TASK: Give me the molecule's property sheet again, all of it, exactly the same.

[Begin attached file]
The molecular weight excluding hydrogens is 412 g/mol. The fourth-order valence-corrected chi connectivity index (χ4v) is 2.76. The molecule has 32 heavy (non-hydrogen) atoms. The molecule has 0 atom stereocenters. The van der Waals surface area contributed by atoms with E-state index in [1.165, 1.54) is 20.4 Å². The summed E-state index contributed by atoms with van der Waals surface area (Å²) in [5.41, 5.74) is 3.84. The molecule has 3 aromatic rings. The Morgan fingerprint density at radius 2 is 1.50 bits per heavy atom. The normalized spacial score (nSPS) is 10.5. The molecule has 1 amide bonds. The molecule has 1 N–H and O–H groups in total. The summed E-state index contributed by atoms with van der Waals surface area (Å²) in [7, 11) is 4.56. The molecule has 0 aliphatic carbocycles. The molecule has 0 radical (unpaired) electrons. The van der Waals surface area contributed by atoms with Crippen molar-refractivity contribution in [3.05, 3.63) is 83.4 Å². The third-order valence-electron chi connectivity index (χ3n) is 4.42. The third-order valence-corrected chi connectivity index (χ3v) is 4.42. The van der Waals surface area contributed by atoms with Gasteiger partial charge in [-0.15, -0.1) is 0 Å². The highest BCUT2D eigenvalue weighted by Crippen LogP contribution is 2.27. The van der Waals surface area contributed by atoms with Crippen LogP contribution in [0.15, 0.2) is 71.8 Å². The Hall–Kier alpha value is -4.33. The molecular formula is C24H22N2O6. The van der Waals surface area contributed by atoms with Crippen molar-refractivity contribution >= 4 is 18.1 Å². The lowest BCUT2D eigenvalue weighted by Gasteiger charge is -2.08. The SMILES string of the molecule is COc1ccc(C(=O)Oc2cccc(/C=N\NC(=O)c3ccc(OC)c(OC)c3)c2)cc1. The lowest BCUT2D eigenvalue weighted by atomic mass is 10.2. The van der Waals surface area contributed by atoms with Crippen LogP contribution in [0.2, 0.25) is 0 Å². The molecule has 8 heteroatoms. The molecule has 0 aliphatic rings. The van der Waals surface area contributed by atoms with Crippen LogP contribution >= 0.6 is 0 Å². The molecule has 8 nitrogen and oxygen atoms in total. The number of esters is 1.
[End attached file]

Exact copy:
The molecular weight excluding hydrogens is 412 g/mol. The fourth-order valence-corrected chi connectivity index (χ4v) is 2.76. The molecule has 32 heavy (non-hydrogen) atoms. The molecule has 0 atom stereocenters. The van der Waals surface area contributed by atoms with E-state index in [1.165, 1.54) is 20.4 Å². The summed E-state index contributed by atoms with van der Waals surface area (Å²) in [5.41, 5.74) is 3.84. The molecule has 3 aromatic rings. The Morgan fingerprint density at radius 2 is 1.50 bits per heavy atom. The normalized spacial score (nSPS) is 10.5. The molecule has 1 amide bonds. The molecule has 1 N–H and O–H groups in total. The summed E-state index contributed by atoms with van der Waals surface area (Å²) in [7, 11) is 4.56. The molecule has 0 aliphatic carbocycles. The molecule has 0 radical (unpaired) electrons. The van der Waals surface area contributed by atoms with Crippen molar-refractivity contribution in [3.05, 3.63) is 83.4 Å². The third-order valence-electron chi connectivity index (χ3n) is 4.42. The third-order valence-corrected chi connectivity index (χ3v) is 4.42. The van der Waals surface area contributed by atoms with Gasteiger partial charge in [-0.15, -0.1) is 0 Å². The highest BCUT2D eigenvalue weighted by Crippen LogP contribution is 2.27. The van der Waals surface area contributed by atoms with Crippen LogP contribution in [0.15, 0.2) is 71.8 Å². The Hall–Kier alpha value is -4.33. The molecular formula is C24H22N2O6. The van der Waals surface area contributed by atoms with Crippen molar-refractivity contribution >= 4 is 18.1 Å². The lowest BCUT2D eigenvalue weighted by Gasteiger charge is -2.08. The SMILES string of the molecule is COc1ccc(C(=O)Oc2cccc(/C=N\NC(=O)c3ccc(OC)c(OC)c3)c2)cc1. The lowest BCUT2D eigenvalue weighted by atomic mass is 10.2. The van der Waals surface area contributed by atoms with Crippen LogP contribution in [0.2, 0.25) is 0 Å². The molecule has 8 heteroatoms. The molecule has 0 aliphatic rings. The van der Waals surface area contributed by atoms with Crippen LogP contribution >= 0.6 is 0 Å². The molecule has 8 nitrogen and oxygen atoms in total. The number of esters is 1.